Telemedicine has helped millions during COVID-19, and its expansion needs to stay after the pandemic is over.
THE COVID-19 PANDEMIC is nothing my medical school training could ever have prepared me for. As a neurologist, I have witnessed strains on my patients, colleagues and the medical institution where I work up close. In my headache medicine practice, I have started to see a rising number of people with cases or suspected cases of COVID-19 complaining of new or worsening headaches.[
Fortunately, because of federal and state changes allowing for expanded coverage of telemedicine and because private insurers have followed along, I have been able to see these patients safely and without risk of exposure. Before the pandemic, telemedicine coverage by neurologists was largely limited, often restricted to rural communities and cases of stroke care. Just a few months before the pandemic, I hesitated to adopt telemedicine because I felt it would not be an equivalent experience to an in-person patient encounter.
Now, I’m convinced telemedicine is a valuable option that needs to stay.
Here’s why: Patients – some who live too far to travel for care and in neighborhoods with too few specialists – now have access to that care. Many of my patients suffer from chronic migraine, defined as having at least 15 headache days per month for more than three months, with roughly half of those headaches each month being severe. Migraine attacks are so extreme that they can make someone bedbound; routine physical exertion can be debilitating.
Given all this, it’s not a surprise that so many patients prefer a virtual option. Even everyday sounds and light at a busy clinic can worsen migraine attacks. Importantly, recent research has shown that the quality of telemedicine headache care is not inferior to in-person visits and meets similar standards of patient satisfaction. One study showed that for patients with severe migraine-related disability, telemedicine was feasible and an effective alternative to in-person visits for follow-up care. Even among pediatric patients and their families, telemedicine was perceived as cost-effective and caused less disruption in daily routines.
Another condition known as medication overuse headache is common and can be associated with opiate overuse, depression and sleep disorders. It can be difficult to treat; however, a controlled trial provided evidence that video consultations can be a good alternative. Many patients also have other chronic conditions such as chronic back and neck disorders or generalized arthritis, making long travel times to see a doctor very difficult.
To be fair, there are several problems that still must be addressed before telemedicine can be permanently and successfully a part of how we deliver health care. For one, telemedicine is currently limited by the quality of current software and broadband connectivity, so there will need to be collaborative efforts between telecommunication companies and state and federal agencies to fill gaps for more reliable connectivity. A lack of technology skills, privacy concerns and overall mistrust also are critical patient barriers. However, solutions such as having staff help patients work through connectivity and other technical issues during pre-visits can improve the process.[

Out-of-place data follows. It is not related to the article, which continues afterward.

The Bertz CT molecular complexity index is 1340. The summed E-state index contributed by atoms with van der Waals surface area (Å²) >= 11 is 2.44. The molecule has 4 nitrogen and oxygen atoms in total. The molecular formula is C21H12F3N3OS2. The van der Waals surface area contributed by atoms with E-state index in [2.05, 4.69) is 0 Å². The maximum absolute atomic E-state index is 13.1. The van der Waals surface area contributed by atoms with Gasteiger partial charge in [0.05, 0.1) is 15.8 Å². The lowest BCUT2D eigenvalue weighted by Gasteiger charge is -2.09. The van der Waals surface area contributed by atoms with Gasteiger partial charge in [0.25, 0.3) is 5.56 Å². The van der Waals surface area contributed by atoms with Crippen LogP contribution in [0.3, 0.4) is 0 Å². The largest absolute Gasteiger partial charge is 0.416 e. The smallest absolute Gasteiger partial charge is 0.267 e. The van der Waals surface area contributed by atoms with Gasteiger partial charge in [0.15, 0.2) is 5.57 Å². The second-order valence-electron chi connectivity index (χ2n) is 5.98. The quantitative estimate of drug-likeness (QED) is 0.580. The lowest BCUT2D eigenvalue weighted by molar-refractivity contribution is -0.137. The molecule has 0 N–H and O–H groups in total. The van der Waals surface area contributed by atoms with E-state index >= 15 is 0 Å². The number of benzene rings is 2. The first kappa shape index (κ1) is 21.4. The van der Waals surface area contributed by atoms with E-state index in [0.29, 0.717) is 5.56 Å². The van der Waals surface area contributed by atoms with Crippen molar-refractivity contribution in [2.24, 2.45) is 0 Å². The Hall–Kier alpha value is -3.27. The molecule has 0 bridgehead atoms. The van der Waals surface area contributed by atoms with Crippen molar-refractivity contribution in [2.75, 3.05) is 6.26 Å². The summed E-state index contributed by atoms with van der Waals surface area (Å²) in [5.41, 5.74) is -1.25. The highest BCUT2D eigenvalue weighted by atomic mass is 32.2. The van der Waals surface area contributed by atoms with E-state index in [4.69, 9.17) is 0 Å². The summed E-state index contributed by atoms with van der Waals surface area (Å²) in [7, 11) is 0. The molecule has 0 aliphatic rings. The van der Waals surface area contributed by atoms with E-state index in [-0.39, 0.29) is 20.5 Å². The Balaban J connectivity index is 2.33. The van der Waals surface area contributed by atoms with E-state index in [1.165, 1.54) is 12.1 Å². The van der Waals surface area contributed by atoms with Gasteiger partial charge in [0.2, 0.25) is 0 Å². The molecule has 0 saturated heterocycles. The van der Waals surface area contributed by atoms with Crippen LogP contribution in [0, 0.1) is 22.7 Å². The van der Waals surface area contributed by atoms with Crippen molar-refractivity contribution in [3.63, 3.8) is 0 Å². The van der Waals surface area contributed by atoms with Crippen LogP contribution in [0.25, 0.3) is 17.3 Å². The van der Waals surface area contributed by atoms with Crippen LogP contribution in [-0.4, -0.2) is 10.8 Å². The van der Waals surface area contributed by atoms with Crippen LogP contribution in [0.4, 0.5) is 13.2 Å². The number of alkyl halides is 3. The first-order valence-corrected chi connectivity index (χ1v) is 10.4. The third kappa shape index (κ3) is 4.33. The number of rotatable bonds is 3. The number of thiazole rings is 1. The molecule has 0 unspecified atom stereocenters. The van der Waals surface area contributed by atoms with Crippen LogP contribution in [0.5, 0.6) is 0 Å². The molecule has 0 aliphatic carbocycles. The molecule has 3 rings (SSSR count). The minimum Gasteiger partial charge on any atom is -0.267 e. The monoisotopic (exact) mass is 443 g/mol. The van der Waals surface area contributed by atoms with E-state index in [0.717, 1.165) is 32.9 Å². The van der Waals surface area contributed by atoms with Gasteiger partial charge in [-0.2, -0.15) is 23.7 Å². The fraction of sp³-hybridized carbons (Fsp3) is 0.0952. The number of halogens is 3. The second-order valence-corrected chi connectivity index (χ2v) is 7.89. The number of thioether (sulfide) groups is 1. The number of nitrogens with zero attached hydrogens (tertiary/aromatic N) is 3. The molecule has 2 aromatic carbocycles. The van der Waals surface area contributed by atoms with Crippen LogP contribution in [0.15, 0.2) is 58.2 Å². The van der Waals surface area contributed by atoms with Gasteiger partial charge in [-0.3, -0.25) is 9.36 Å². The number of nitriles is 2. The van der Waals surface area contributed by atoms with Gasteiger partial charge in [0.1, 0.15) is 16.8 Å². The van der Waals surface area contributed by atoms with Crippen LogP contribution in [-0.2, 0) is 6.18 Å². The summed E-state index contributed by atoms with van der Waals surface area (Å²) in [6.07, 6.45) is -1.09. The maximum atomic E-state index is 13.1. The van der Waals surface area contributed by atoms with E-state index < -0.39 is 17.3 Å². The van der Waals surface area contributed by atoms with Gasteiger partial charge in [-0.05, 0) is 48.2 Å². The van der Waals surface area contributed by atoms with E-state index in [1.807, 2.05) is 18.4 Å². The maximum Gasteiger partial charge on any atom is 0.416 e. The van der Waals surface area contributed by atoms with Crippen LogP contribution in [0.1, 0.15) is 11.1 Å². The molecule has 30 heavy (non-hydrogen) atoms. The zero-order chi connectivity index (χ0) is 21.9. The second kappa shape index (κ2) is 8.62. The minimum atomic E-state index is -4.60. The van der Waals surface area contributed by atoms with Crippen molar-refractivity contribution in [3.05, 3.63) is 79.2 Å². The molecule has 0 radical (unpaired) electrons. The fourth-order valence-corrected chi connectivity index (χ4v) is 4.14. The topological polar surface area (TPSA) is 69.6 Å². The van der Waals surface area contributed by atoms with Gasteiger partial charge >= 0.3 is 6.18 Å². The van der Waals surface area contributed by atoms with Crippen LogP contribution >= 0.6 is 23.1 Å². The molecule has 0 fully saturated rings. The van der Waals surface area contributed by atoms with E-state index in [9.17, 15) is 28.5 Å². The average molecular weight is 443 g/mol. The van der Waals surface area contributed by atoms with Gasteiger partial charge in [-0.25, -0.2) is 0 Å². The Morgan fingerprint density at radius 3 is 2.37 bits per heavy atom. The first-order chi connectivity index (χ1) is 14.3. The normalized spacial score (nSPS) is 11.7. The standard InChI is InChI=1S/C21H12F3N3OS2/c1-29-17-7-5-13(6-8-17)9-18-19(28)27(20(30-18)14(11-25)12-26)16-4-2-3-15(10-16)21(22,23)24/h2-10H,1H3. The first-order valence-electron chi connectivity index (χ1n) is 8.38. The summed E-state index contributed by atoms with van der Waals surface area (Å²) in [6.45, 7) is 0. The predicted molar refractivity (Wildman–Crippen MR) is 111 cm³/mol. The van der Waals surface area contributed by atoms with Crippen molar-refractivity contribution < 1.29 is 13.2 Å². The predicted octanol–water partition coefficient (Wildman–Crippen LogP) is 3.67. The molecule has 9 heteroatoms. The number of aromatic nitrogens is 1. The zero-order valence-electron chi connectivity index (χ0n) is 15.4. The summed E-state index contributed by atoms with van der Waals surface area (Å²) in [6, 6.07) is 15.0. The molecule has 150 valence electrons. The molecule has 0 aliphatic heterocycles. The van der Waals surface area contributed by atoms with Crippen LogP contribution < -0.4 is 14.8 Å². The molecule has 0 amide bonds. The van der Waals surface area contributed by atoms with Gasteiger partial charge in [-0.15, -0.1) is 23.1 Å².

From a health systems perspective, a lack of integration with electronic medical records and the cost of the technology may be burdensome for some medical institutions and private practices. Different policies in each state may be a barrier for multistate providers, and may vary regarding insurance coverage for services provided by video or telephone. Not every state has payment parity with in-person visits, and issues of reimbursement remain concerning.
Yet our country must rise to the occasion and improve access to care by making telemedicine permanent. With more than 5 million COVID-19-infected individuals and over 160,000 deaths in the U.S. alone, this disease will not be going away anytime soon. But even after the pandemic, we’re likely to see a prolonged economic recovery period, and patients – many of whom may have exhausted their sick time – would no longer have to choose between missing work and going to the doctor’s office because of the ease of telemedicine.
To date, I have seen many essential workers – including teachers, police officers and nurses – and often, people who need to be home for child care. The burden of lost work time may disproportionately affect African Americans, Hispanics and those of a low socioeconomic status, who are already more likely to suffer from persistent health inequities and have been hit particularly hard by the coronavirus.
Virtual health care services are predicted to reach 1 billion encounters by the end of the year. Meanwhile, the costs and the time that go into adapting telemedicine for clinical services are an enormous investment. Legislation that aims to mandate telemedicine permanently, like the Helping Ensure Access to Local TeleHealth Act of 2020, could make all the difference for chronic disease management and future pandemics.
Permanent private and Medicare coverage for telehealth services that remove location requirements could help facilitate widespread adoption, especially for communities in need. As we look to the future after COVID-19, we cannot go back to old systems of care that do not work for everyone.